"Consider this: Rice represents a higher cap number than all but three Ravens (defensive tackle Haloti Ngata, quarterback Joe Flacco and cornerback Lardarius Webb) and he's not going to play a snap for the team," wrote ESPN's Jamison Hensley. "With Jones, his dead money is more than the cap numbers of C.J. Mosley, Courtney Upshaw, Kelechi Osemele and Rick Wagner."
When the Ravens cut Rice, his remaining three years of pro-rated bonuses were accelerated over two seasons. The majority fell onto the 2015 cap table. If the Ravens can't agree to an extension with Ngata, the Ravens will add another $7.5 million of dead money with his release, per Hensley.
Ravens-Patriots Divisional Matchup Mic'd
MMQB.com and SI.com's Peter King screened the NFL Films' annual Super Bowl champion video, and said there is some "priceless" footage from the divisional playoff game between the Ravens and Patriots.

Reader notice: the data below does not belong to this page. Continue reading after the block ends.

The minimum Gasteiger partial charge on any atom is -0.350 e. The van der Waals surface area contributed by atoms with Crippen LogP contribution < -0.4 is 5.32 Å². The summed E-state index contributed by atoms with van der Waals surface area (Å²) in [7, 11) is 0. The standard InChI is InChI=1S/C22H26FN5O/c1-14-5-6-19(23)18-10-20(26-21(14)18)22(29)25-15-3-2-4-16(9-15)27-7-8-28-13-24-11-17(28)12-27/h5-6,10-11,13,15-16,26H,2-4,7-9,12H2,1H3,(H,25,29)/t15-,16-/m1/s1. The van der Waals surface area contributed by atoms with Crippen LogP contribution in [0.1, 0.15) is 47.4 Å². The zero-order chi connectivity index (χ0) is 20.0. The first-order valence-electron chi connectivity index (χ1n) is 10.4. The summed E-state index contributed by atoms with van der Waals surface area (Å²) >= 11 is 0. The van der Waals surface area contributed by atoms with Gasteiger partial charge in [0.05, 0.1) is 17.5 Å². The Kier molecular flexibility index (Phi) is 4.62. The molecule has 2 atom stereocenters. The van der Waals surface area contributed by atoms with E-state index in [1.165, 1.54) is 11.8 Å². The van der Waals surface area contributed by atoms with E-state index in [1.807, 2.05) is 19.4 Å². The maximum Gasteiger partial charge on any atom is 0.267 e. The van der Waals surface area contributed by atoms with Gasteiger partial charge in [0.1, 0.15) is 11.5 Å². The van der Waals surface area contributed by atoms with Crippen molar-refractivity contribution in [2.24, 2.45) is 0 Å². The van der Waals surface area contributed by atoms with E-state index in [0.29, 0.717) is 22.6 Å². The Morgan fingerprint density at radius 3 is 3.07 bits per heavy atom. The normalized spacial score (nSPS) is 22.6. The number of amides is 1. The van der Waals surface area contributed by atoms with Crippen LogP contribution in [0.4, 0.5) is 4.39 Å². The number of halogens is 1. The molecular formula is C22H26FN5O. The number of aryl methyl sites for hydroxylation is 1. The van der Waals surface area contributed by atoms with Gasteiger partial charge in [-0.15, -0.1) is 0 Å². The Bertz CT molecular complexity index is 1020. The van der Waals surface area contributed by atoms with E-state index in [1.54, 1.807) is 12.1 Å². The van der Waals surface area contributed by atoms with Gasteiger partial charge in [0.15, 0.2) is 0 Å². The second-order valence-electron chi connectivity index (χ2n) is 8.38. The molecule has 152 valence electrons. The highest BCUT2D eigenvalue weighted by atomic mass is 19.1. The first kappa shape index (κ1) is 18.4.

"There's an incredulous look from John Harbaugh when the Patriots did the unbalanced line trickeration," wrote King. "During a timeout, Julian Edelman—a big star in this miking—said to ref Bill Vinovich, 'You guys are getting your money's worth with them formations.' Vinovich gave Edelman a wide-eyed look, as if to say, 'Where did THAT come from?'
"Before the Patriots called the option pass from Edelman to Danny Amendola in the second half, Offensive Coordinator Josh McDaniels went to Edelman and said: "I don't need any lead time with the double pass, do I?'' Edelman said to him, 'What do you mean?' McDaniels: 'I don't have to tell you it's coming.' Edelman: 'Nah.' And soon it came, and Edelman executed his first NFL pass perfectly … On Baltimore's last drive, with the Ravens trailing by four, Edelman was caught on mike saying, 'Hey Flacco, throw us one.' And Joe Flacco did."